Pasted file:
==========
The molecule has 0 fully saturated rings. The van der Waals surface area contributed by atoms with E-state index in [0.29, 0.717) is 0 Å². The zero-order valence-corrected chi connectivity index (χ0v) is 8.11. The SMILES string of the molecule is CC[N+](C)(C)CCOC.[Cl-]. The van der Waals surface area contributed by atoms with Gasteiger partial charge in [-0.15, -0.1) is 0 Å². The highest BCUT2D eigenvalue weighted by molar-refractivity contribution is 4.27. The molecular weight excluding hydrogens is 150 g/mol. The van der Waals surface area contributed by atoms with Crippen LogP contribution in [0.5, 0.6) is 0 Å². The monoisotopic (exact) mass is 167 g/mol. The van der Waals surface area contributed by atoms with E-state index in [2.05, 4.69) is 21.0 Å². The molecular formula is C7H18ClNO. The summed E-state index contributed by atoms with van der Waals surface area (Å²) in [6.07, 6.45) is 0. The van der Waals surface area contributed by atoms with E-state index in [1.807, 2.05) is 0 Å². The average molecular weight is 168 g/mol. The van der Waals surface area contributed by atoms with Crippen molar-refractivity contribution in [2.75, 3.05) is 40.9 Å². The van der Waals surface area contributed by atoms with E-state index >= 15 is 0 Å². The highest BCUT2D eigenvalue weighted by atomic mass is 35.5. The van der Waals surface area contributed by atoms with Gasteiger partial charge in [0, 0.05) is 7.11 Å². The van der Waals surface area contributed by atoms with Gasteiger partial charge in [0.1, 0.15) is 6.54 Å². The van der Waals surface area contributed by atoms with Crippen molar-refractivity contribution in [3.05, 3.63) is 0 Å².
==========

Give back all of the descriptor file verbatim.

The molecule has 0 fully saturated rings. The van der Waals surface area contributed by atoms with E-state index in [0.29, 0.717) is 0 Å². The zero-order valence-corrected chi connectivity index (χ0v) is 8.11. The SMILES string of the molecule is CC[N+](C)(C)CCOC.[Cl-]. The van der Waals surface area contributed by atoms with Gasteiger partial charge in [-0.15, -0.1) is 0 Å². The highest BCUT2D eigenvalue weighted by molar-refractivity contribution is 4.27. The molecular weight excluding hydrogens is 150 g/mol. The van der Waals surface area contributed by atoms with Crippen LogP contribution in [0.5, 0.6) is 0 Å². The monoisotopic (exact) mass is 167 g/mol. The van der Waals surface area contributed by atoms with E-state index in [2.05, 4.69) is 21.0 Å². The molecular formula is C7H18ClNO. The summed E-state index contributed by atoms with van der Waals surface area (Å²) in [6.07, 6.45) is 0. The van der Waals surface area contributed by atoms with E-state index in [1.807, 2.05) is 0 Å². The average molecular weight is 168 g/mol. The van der Waals surface area contributed by atoms with Crippen molar-refractivity contribution in [2.75, 3.05) is 40.9 Å². The van der Waals surface area contributed by atoms with E-state index >= 15 is 0 Å². The highest BCUT2D eigenvalue weighted by atomic mass is 35.5. The van der Waals surface area contributed by atoms with Gasteiger partial charge in [0, 0.05) is 7.11 Å². The van der Waals surface area contributed by atoms with Gasteiger partial charge in [0.1, 0.15) is 6.54 Å². The van der Waals surface area contributed by atoms with Crippen molar-refractivity contribution in [3.05, 3.63) is 0 Å².